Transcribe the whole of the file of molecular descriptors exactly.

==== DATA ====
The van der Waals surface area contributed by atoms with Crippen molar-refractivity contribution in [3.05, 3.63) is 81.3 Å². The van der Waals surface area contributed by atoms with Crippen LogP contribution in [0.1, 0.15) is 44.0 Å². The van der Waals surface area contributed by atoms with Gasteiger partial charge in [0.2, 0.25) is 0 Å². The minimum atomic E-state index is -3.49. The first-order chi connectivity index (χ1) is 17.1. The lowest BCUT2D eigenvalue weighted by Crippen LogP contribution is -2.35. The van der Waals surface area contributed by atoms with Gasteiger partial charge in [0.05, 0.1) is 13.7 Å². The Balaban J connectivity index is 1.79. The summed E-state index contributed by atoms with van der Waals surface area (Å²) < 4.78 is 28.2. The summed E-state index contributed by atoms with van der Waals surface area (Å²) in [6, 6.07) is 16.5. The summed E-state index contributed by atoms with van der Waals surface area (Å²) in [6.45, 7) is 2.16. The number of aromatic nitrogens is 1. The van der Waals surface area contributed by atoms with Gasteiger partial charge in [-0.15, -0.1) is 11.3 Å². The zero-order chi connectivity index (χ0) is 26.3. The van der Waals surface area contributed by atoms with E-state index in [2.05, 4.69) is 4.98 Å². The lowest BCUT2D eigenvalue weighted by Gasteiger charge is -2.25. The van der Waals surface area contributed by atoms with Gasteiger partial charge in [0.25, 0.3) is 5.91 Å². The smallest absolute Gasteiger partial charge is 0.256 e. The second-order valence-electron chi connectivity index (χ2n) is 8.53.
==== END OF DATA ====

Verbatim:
The van der Waals surface area contributed by atoms with Crippen molar-refractivity contribution in [3.05, 3.63) is 81.3 Å². The van der Waals surface area contributed by atoms with Crippen LogP contribution in [0.1, 0.15) is 44.0 Å². The van der Waals surface area contributed by atoms with Gasteiger partial charge in [0.2, 0.25) is 0 Å². The minimum atomic E-state index is -3.49. The first-order chi connectivity index (χ1) is 17.1. The lowest BCUT2D eigenvalue weighted by Crippen LogP contribution is -2.35. The van der Waals surface area contributed by atoms with Gasteiger partial charge in [0.05, 0.1) is 13.7 Å². The Balaban J connectivity index is 1.79. The summed E-state index contributed by atoms with van der Waals surface area (Å²) < 4.78 is 28.2. The summed E-state index contributed by atoms with van der Waals surface area (Å²) in [6, 6.07) is 16.5. The summed E-state index contributed by atoms with van der Waals surface area (Å²) in [6.45, 7) is 2.16. The number of aromatic nitrogens is 1. The van der Waals surface area contributed by atoms with Gasteiger partial charge in [-0.15, -0.1) is 11.3 Å². The zero-order chi connectivity index (χ0) is 26.3. The van der Waals surface area contributed by atoms with E-state index in [2.05, 4.69) is 4.98 Å². The lowest BCUT2D eigenvalue weighted by Gasteiger charge is -2.25. The van der Waals surface area contributed by atoms with Gasteiger partial charge in [0.25, 0.3) is 5.91 Å². The smallest absolute Gasteiger partial charge is 0.256 e. The second-order valence-electron chi connectivity index (χ2n) is 8.53.